Saturday, August 13, 2011

CV / Gate Cable Length

A few times I've been asked about how patch-cable lengths ( of CV and/or Gate signals ) can affect signal strength.
I found a few interesting posts in the Yahoo Doepfer Usergroup that might make things a bit clear to you.

First of all;
Gate cables even longer than 10 meters usually are no problem.
Although a gate signal might get slightly weaker when you use extremely long cables, the (simple) gate signal will often stay strong enough to trigger your modules.
CV-Cables of this length may have a slight loss depending on the electrical characteristics of the input and the output.
There are ways to measure it,  but it is very difficult to judge whether a not completely clean octave tracking is caused by long cables.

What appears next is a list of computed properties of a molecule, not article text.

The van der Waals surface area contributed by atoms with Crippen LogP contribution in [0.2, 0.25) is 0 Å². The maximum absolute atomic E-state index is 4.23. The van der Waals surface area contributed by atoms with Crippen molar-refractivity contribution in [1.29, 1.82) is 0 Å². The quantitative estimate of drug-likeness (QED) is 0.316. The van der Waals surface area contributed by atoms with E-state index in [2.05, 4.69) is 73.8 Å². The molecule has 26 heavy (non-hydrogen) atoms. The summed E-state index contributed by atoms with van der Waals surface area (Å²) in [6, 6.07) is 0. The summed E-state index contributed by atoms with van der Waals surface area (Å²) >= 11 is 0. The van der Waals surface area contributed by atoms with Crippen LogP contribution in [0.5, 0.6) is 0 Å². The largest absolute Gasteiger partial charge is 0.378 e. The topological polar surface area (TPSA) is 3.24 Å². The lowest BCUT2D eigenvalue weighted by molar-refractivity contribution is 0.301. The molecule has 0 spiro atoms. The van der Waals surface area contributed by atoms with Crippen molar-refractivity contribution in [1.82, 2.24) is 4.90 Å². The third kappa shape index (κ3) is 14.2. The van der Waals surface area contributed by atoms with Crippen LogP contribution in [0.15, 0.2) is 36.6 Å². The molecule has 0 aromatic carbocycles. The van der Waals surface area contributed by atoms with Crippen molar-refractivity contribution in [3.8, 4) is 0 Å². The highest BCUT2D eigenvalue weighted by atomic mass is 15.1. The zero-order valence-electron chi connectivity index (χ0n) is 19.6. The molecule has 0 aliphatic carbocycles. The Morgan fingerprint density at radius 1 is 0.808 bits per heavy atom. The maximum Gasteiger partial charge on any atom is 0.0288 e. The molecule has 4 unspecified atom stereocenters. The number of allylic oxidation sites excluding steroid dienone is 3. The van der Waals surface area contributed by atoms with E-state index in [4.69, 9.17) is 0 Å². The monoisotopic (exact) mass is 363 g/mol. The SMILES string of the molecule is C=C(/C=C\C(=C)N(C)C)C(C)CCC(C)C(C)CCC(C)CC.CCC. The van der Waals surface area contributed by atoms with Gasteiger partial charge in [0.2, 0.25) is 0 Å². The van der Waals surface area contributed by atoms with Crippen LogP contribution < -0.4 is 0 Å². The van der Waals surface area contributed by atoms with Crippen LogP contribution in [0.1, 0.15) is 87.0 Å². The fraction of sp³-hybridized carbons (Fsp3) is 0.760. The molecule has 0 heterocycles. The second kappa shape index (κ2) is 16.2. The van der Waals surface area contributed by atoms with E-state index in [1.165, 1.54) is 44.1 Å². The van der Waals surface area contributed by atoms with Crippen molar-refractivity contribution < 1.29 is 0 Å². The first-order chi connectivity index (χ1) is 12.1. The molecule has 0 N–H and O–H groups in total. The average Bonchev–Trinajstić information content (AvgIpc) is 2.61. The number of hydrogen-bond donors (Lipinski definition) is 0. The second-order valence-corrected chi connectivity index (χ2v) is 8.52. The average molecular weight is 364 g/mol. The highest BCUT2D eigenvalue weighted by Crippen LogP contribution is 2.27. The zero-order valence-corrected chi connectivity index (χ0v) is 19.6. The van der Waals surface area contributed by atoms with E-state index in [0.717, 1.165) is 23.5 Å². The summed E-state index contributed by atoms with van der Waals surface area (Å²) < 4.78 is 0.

Real loss of signal quality starts with asymmetric audio cables at such a length, and you have always to keep in mind that electromagnetic and electrostatic influences (hum and sizzle) can affect longer cables more than shorter cables.

" From a theoretical point of view (for anyone interested) the key things are output and input impedance, cable capacitance and resistance.
If you take a relatively standard low-cost coax cable of say 380pF/m and 128 Ohms/km this will not cause any noticeable loss in audio top-end from a 1k Ohm output impedance until you exceed 20m or so but you are more likely to get increased noise and interference.

From a CV point of view the cable resistance is a more important parameter (if your CV is controlling VCOs that is) but even 20m is only 2.6 Ohms so this can be ignored compared to the high input impedance of most VCO CV inputs; again long lengths are more prone to pickup so 50Hz mains can modulate the CV.
( you may also experience hum loops by just connecting gear together that is powered from different power outlets across the room ). " *

( * thanks to Tony Steventon from Synovatron for the 2nd half of this post )